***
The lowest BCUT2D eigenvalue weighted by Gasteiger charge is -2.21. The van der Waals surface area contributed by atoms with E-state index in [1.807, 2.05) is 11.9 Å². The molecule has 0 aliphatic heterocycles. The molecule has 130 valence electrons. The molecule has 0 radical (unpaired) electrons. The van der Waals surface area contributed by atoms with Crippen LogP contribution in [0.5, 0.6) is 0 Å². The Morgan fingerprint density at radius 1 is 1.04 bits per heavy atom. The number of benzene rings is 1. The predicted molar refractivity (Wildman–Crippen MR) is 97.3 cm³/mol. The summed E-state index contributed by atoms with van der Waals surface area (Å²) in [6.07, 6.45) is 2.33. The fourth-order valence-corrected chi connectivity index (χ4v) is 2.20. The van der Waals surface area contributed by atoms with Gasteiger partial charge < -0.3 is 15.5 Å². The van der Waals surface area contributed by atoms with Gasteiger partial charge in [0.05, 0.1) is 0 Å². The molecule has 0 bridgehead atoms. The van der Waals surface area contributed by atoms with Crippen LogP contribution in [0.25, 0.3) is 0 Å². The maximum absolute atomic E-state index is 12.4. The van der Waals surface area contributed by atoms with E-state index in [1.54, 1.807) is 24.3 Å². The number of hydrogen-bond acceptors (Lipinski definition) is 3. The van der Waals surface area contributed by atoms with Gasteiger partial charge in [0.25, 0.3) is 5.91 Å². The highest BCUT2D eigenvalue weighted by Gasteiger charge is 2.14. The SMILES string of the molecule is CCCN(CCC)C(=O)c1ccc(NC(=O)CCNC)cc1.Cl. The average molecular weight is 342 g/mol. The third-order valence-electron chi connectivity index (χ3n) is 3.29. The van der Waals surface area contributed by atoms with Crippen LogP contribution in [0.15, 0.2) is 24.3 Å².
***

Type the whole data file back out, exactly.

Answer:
The lowest BCUT2D eigenvalue weighted by Gasteiger charge is -2.21. The van der Waals surface area contributed by atoms with E-state index in [1.807, 2.05) is 11.9 Å². The molecule has 0 aliphatic heterocycles. The molecule has 130 valence electrons. The molecule has 0 radical (unpaired) electrons. The van der Waals surface area contributed by atoms with Crippen LogP contribution in [0.5, 0.6) is 0 Å². The Morgan fingerprint density at radius 1 is 1.04 bits per heavy atom. The number of benzene rings is 1. The predicted molar refractivity (Wildman–Crippen MR) is 97.3 cm³/mol. The summed E-state index contributed by atoms with van der Waals surface area (Å²) in [6.07, 6.45) is 2.33. The fourth-order valence-corrected chi connectivity index (χ4v) is 2.20. The van der Waals surface area contributed by atoms with Gasteiger partial charge < -0.3 is 15.5 Å². The van der Waals surface area contributed by atoms with Gasteiger partial charge in [0.05, 0.1) is 0 Å². The molecule has 0 bridgehead atoms. The van der Waals surface area contributed by atoms with Crippen LogP contribution in [0.25, 0.3) is 0 Å². The maximum absolute atomic E-state index is 12.4. The van der Waals surface area contributed by atoms with E-state index in [1.54, 1.807) is 24.3 Å². The number of hydrogen-bond acceptors (Lipinski definition) is 3. The van der Waals surface area contributed by atoms with Gasteiger partial charge in [0.25, 0.3) is 5.91 Å². The highest BCUT2D eigenvalue weighted by Gasteiger charge is 2.14. The SMILES string of the molecule is CCCN(CCC)C(=O)c1ccc(NC(=O)CCNC)cc1.Cl. The average molecular weight is 342 g/mol. The third-order valence-electron chi connectivity index (χ3n) is 3.29. The van der Waals surface area contributed by atoms with Crippen LogP contribution in [0.15, 0.2) is 24.3 Å².